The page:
Interventions like this come about because of economic self-interest, which in some ways is understandable, but I thought the purpose of COP26 was for every country on the planet to come together to support each other economically while at the same time saving the planet.
Again, maybe I’m wrong. I thought this was one of the reasons the ‘Paris Rulebook’ was set up.
Having signed up to the Paris Agreement in 2015 there was no clear framework in that agreement how commitments would be achieved and how countries would be held to account.
Glasgow hoped to rectify this and thankfully it did. The rulebook was completed and a key part of the negotiation was the Article 6 provision under the Paris Agreement.
This allows countries to trade ‘carbon credits’ to allow countries that find it too difficult or expensive to reduce their carbon emissions to pay other countries to do these emissions on their behalf.
With this mechanism of support in place surely China and India could commit to the ‘Phasing Out’ of coal. Maybe they just don’t want to pay.
We just didn’t do it
A flurry of other announcements were made, which I’ll try to summarise.
(It is definitely worth remembering at this point that absolutely nothing in the Paris Agreement or in the Glasgow Climate Pact is legally binding. None of it.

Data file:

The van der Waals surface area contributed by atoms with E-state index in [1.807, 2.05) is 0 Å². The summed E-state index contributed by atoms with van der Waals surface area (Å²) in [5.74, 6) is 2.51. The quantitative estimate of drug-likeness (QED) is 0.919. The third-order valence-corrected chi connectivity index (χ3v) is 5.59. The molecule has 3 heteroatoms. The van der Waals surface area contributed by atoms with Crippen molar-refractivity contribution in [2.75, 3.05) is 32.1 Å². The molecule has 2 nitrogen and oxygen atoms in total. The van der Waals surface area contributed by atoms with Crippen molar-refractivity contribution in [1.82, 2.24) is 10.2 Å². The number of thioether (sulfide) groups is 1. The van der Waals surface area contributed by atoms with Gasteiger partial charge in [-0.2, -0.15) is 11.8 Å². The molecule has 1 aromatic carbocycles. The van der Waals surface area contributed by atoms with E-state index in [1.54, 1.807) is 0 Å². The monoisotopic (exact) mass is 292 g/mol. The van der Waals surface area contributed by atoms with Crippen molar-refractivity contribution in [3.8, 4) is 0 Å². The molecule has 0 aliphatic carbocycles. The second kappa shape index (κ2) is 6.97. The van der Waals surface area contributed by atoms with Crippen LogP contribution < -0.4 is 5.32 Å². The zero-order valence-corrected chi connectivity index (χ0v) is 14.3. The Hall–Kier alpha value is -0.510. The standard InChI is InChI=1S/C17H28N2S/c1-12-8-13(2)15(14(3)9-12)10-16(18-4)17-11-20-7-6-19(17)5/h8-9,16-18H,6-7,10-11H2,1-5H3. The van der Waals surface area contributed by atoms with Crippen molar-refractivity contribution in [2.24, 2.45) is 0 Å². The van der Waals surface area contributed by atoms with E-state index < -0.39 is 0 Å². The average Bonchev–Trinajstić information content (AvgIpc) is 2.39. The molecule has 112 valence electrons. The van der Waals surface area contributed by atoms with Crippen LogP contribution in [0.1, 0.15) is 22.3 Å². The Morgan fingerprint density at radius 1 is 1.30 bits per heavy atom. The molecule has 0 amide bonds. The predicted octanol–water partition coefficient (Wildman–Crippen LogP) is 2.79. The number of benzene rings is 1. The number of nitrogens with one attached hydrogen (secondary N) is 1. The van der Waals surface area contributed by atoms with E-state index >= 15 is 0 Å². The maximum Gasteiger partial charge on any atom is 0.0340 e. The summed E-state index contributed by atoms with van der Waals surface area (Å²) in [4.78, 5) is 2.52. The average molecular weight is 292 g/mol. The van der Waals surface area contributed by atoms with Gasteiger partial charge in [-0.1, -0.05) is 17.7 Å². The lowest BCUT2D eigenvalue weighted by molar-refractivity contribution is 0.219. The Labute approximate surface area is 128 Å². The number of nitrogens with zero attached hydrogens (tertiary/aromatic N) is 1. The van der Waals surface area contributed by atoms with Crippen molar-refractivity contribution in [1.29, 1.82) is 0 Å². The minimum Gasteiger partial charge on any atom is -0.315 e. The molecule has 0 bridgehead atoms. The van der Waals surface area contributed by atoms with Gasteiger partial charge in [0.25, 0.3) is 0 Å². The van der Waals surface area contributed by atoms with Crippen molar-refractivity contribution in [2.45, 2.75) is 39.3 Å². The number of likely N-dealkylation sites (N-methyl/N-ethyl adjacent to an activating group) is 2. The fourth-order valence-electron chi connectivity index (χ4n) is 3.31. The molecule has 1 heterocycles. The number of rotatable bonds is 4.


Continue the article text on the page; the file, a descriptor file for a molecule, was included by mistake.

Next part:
For me this is beyond any shadow of doubt the biggest flaw in the entire process. If the planet is our collective home and it is in serious trouble then make the critical steps to save it legally binding! But, we haven’t.
The agreement pledged a significant increase in funds to help poorer countries in their fight against climate change. Although, it is worth mentioning that a previous commitment by richer countries to give £100bn by 2020 was completely missed.
Why? I have no idea. We just didn’t do it.
COP26 in summary
All countries committed to phasing out subsidies that artificially reduce the price of fossil fuels. Great news, but no dates or deadlines were set for this. Very odd.
A US-China agreement was signed for the two biggest powers to cooperate more closely on moving towards clean, green energy.
Again, great stuff, but shouldn’t we all be doing this anyway?
Global leaders from more than 100 countries, that have around 85% of the trees on earth, agreed to stop deforestation by 2030. If this actually happens it will be quite amazing.